Oscar Valdez saw that this newspaper ranked him No. 2 behind Japan’s unbeaten super-flyweight world champion Naoya Inoue in a list of the best boxers ages 25 and younger last week.
“I always think I should be No. 1,” said Valdez, 25, the former Olympic boxer from Mexico who now lives and trains in the Southland and possesses the World Boxing Organization featherweight belt.
Valdez (20-0, 18 knockouts) will make the first defense of the belt he won in July with a second-round knockout of Argentina’s Matias Rueda when he returns to the ring Nov. 5 on the Manny Pacquiao-Jessie Vargas pay-per-view undercard at Thomas & Mack Center in Las Vegas.
His opponent that night will be Japan’s Hiroshige Osawa (30-3-4, 19 KOs), the WBO’s top-ranked challenger, who’s won his last eight bouts by knockout.
Fretting about Osawa’s power punches is as great a concern for Valdez as avoiding the pitfall of contentment after claiming his belt.
“I’m trying to stay with the same mentality I’ve had … to not picture myself as the champion, to think of [Osawa] as having the belt,” Valdez said. “That’s what helps me. The belt’s at risk. That’s what I think about at camp.”
Valdez won the title on the lightly watched Terence Crawford-Viktor Postol pay-per-view card July 23.
By landing on Pacquiao’s return fight from a brief retirement to win a Senate seat in the Philippines, Valdez receives a greater boost of attention that can help his pursuit to become the world’s top featherweight.
Currently, fellow featherweight world champions Carl Frampton, Jesus Cuellar and Gary Russell Jr. fight under the Premier Boxing Champions banner of powerful manager Al Haymon, who hasn’t made a fight with Valdez’s promoter, Bob Arum, since the Floyd Mayweather Jr.-Pacquiao fight last year.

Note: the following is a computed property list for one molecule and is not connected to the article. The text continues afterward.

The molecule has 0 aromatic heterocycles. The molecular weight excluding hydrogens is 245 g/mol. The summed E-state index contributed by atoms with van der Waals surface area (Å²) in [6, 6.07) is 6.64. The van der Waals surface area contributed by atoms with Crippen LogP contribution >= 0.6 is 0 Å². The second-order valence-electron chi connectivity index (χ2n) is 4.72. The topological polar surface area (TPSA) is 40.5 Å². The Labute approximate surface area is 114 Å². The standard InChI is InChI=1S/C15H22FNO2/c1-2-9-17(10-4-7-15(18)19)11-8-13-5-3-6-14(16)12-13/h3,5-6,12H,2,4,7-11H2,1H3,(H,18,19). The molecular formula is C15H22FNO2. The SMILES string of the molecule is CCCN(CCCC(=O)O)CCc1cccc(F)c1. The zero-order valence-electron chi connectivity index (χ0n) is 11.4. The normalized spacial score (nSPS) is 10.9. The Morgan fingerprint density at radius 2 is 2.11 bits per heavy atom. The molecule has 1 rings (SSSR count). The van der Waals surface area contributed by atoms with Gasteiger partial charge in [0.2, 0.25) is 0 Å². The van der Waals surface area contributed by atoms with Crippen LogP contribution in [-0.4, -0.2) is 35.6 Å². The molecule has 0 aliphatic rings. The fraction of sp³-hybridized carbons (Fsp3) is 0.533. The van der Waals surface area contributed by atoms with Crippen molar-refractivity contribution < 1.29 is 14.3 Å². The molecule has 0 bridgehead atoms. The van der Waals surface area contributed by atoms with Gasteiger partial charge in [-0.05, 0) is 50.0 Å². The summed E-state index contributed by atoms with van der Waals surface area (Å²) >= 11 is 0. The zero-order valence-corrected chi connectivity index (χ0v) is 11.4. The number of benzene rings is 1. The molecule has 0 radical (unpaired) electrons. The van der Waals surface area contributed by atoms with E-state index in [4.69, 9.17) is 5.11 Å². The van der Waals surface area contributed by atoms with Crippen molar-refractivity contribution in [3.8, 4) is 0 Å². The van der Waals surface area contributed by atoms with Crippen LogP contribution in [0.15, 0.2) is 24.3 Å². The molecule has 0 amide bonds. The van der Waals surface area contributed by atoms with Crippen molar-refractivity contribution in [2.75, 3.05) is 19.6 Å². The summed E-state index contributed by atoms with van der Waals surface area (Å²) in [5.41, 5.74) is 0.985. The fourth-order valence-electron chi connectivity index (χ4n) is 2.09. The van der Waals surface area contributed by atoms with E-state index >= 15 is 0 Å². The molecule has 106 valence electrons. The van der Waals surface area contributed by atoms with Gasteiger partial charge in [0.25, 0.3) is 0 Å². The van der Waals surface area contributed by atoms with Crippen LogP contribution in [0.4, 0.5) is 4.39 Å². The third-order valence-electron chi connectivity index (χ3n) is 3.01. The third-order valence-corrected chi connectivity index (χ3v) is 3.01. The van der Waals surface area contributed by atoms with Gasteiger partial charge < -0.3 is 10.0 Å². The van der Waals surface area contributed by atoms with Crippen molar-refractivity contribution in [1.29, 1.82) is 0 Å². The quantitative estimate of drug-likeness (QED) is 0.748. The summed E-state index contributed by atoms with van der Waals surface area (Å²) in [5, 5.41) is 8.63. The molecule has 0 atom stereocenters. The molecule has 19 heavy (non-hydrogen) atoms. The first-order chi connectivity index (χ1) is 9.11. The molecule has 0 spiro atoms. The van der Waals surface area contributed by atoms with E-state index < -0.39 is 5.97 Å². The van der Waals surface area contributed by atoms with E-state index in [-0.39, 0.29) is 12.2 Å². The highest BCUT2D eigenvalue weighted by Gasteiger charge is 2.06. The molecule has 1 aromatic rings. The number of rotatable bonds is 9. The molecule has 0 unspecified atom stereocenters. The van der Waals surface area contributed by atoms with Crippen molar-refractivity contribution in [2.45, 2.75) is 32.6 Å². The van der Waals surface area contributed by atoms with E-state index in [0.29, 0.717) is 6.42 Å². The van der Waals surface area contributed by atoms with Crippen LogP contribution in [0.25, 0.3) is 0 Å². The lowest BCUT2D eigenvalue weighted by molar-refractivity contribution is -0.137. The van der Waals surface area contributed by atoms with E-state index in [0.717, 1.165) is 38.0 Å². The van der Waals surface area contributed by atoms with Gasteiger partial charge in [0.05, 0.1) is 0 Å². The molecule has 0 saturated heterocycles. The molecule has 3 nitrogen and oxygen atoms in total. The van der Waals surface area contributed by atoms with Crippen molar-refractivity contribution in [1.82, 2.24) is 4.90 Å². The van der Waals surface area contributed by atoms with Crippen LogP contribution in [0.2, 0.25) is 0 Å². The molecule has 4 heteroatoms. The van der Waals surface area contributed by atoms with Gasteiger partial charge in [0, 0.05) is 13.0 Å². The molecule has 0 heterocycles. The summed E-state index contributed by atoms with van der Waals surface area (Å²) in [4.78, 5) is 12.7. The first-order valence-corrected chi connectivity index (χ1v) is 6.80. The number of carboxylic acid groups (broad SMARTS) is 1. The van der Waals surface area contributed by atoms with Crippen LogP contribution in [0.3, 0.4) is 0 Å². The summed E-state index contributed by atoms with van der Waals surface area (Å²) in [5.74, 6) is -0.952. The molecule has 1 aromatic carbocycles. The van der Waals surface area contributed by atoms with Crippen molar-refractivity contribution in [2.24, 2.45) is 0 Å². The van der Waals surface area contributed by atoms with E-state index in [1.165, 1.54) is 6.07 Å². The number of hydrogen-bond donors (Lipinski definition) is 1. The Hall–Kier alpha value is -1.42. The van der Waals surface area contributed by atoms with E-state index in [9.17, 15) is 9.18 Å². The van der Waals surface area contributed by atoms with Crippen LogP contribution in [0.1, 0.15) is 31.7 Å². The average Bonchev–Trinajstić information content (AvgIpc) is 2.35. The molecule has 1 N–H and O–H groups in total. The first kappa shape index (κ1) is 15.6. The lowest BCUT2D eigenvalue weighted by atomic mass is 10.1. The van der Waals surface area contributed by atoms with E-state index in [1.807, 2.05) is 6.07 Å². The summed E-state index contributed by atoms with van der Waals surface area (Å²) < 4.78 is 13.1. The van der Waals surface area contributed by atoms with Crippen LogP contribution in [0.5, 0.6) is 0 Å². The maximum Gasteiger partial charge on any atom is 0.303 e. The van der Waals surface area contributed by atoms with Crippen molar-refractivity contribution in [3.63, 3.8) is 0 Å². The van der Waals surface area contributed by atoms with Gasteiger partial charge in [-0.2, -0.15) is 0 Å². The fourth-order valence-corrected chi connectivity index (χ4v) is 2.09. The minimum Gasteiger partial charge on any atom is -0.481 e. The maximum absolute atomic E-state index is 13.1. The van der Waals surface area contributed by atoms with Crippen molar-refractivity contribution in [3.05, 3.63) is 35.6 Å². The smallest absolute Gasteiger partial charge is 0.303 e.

“Valdez is a good fighter. He needs to do something to jump on everyone’s radar screen, and then it’s a matter of everyone coming together and getting it done,” PBC spokesman Tim Smith said. “That’s a possibility for him, but he’s got to get himself in that position of visibility, where guys see him and say, ‘Hey, that’s a fight I want.’”
Topping the destruction of Rueda will be difficult, but Valdez said he’s driven by the mentality, “Your next performance has to be better than your last performance. Every fight is more important than the last one.”
Valdez said he hasn’t yet broached the subject with Arum to press for a date with one of the PBC fighters, but said the day is coming soon.
Another possibility is once-beaten, former three-division champion Leo Santa Cruz of Los Angeles, who’s in negotiations for a rematch with Frampton with Dec. 17 in consideration in Las Vegas.
“To be the best, you’ve got to beat the best,” Valdez said. “If they have a belt, I want to fight them. I want the WBA belt, or the WBC belt. I haven’t thought about this since you asked me the question, and right now I’m strictly thinking about [Osawa], but I’d love to fight for those other titles.”